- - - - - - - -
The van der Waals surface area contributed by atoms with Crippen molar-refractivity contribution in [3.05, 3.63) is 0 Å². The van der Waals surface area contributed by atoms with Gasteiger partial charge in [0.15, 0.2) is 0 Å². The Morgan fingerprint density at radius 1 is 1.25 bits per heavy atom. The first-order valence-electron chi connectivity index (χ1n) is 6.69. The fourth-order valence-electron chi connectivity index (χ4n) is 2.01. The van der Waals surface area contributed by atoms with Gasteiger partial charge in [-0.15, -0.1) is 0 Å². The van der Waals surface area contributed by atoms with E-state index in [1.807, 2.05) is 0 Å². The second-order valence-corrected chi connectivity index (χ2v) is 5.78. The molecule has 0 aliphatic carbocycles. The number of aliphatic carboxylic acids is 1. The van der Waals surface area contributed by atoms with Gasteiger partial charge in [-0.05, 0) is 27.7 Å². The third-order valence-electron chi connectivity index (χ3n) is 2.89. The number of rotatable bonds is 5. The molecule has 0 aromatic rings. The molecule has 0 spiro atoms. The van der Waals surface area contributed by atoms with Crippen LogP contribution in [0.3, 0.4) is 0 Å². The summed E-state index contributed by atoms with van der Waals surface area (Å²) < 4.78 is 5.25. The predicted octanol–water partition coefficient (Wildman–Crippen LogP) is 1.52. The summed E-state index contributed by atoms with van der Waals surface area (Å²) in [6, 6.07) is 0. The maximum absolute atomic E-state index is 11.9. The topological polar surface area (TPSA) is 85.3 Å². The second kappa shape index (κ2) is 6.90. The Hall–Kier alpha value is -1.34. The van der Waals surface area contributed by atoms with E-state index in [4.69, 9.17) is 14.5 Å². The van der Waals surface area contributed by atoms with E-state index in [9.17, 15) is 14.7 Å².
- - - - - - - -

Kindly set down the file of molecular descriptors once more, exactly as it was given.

The van der Waals surface area contributed by atoms with Crippen molar-refractivity contribution in [3.05, 3.63) is 0 Å². The van der Waals surface area contributed by atoms with Gasteiger partial charge in [0.15, 0.2) is 0 Å². The Morgan fingerprint density at radius 1 is 1.25 bits per heavy atom. The first-order valence-electron chi connectivity index (χ1n) is 6.69. The fourth-order valence-electron chi connectivity index (χ4n) is 2.01. The van der Waals surface area contributed by atoms with Gasteiger partial charge in [-0.15, -0.1) is 0 Å². The van der Waals surface area contributed by atoms with E-state index in [1.807, 2.05) is 0 Å². The second-order valence-corrected chi connectivity index (χ2v) is 5.78. The molecule has 0 aliphatic carbocycles. The number of aliphatic carboxylic acids is 1. The van der Waals surface area contributed by atoms with Gasteiger partial charge in [-0.05, 0) is 27.7 Å². The third-order valence-electron chi connectivity index (χ3n) is 2.89. The number of rotatable bonds is 5. The molecule has 0 aromatic rings. The molecule has 0 spiro atoms. The van der Waals surface area contributed by atoms with Crippen LogP contribution in [0.3, 0.4) is 0 Å². The summed E-state index contributed by atoms with van der Waals surface area (Å²) < 4.78 is 5.25. The predicted octanol–water partition coefficient (Wildman–Crippen LogP) is 1.52. The summed E-state index contributed by atoms with van der Waals surface area (Å²) in [6, 6.07) is 0. The maximum absolute atomic E-state index is 11.9. The topological polar surface area (TPSA) is 85.3 Å². The second kappa shape index (κ2) is 6.90. The Hall–Kier alpha value is -1.34. The van der Waals surface area contributed by atoms with E-state index in [4.69, 9.17) is 14.5 Å². The van der Waals surface area contributed by atoms with E-state index in [9.17, 15) is 14.7 Å².